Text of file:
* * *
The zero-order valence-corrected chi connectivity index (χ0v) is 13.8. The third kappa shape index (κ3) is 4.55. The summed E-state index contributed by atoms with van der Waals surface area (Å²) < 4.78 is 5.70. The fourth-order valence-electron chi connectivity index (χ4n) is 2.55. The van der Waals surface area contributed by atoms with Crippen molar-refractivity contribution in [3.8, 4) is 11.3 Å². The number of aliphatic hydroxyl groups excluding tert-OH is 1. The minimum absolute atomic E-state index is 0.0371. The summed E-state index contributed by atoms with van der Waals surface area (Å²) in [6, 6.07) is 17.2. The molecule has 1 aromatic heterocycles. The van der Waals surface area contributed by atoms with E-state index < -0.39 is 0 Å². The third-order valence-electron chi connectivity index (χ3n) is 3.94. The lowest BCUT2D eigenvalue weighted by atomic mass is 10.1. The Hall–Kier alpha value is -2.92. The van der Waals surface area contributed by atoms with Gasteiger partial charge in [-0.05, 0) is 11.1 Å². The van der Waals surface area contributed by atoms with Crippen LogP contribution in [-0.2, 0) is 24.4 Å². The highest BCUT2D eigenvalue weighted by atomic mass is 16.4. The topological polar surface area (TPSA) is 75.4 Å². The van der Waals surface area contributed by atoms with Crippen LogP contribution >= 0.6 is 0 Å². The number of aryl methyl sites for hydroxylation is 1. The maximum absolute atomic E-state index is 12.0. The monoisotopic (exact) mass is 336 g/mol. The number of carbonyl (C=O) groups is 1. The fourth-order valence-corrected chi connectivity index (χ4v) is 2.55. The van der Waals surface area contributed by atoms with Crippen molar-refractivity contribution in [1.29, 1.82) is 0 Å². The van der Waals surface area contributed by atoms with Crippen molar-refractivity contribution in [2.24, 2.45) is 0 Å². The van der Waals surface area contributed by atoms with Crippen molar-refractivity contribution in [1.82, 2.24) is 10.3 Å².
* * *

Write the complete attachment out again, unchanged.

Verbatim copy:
The zero-order valence-corrected chi connectivity index (χ0v) is 13.8. The third kappa shape index (κ3) is 4.55. The summed E-state index contributed by atoms with van der Waals surface area (Å²) < 4.78 is 5.70. The fourth-order valence-electron chi connectivity index (χ4n) is 2.55. The van der Waals surface area contributed by atoms with Crippen molar-refractivity contribution in [3.8, 4) is 11.3 Å². The number of aliphatic hydroxyl groups excluding tert-OH is 1. The minimum absolute atomic E-state index is 0.0371. The summed E-state index contributed by atoms with van der Waals surface area (Å²) in [6, 6.07) is 17.2. The molecule has 1 aromatic heterocycles. The van der Waals surface area contributed by atoms with E-state index < -0.39 is 0 Å². The third-order valence-electron chi connectivity index (χ3n) is 3.94. The lowest BCUT2D eigenvalue weighted by atomic mass is 10.1. The Hall–Kier alpha value is -2.92. The van der Waals surface area contributed by atoms with Gasteiger partial charge in [-0.05, 0) is 11.1 Å². The van der Waals surface area contributed by atoms with Crippen LogP contribution in [-0.2, 0) is 24.4 Å². The highest BCUT2D eigenvalue weighted by atomic mass is 16.4. The topological polar surface area (TPSA) is 75.4 Å². The van der Waals surface area contributed by atoms with Crippen LogP contribution >= 0.6 is 0 Å². The number of aryl methyl sites for hydroxylation is 1. The maximum absolute atomic E-state index is 12.0. The monoisotopic (exact) mass is 336 g/mol. The number of carbonyl (C=O) groups is 1. The fourth-order valence-corrected chi connectivity index (χ4v) is 2.55. The van der Waals surface area contributed by atoms with Crippen molar-refractivity contribution in [1.29, 1.82) is 0 Å². The van der Waals surface area contributed by atoms with Crippen molar-refractivity contribution in [2.24, 2.45) is 0 Å². The van der Waals surface area contributed by atoms with Crippen molar-refractivity contribution in [1.82, 2.24) is 10.3 Å².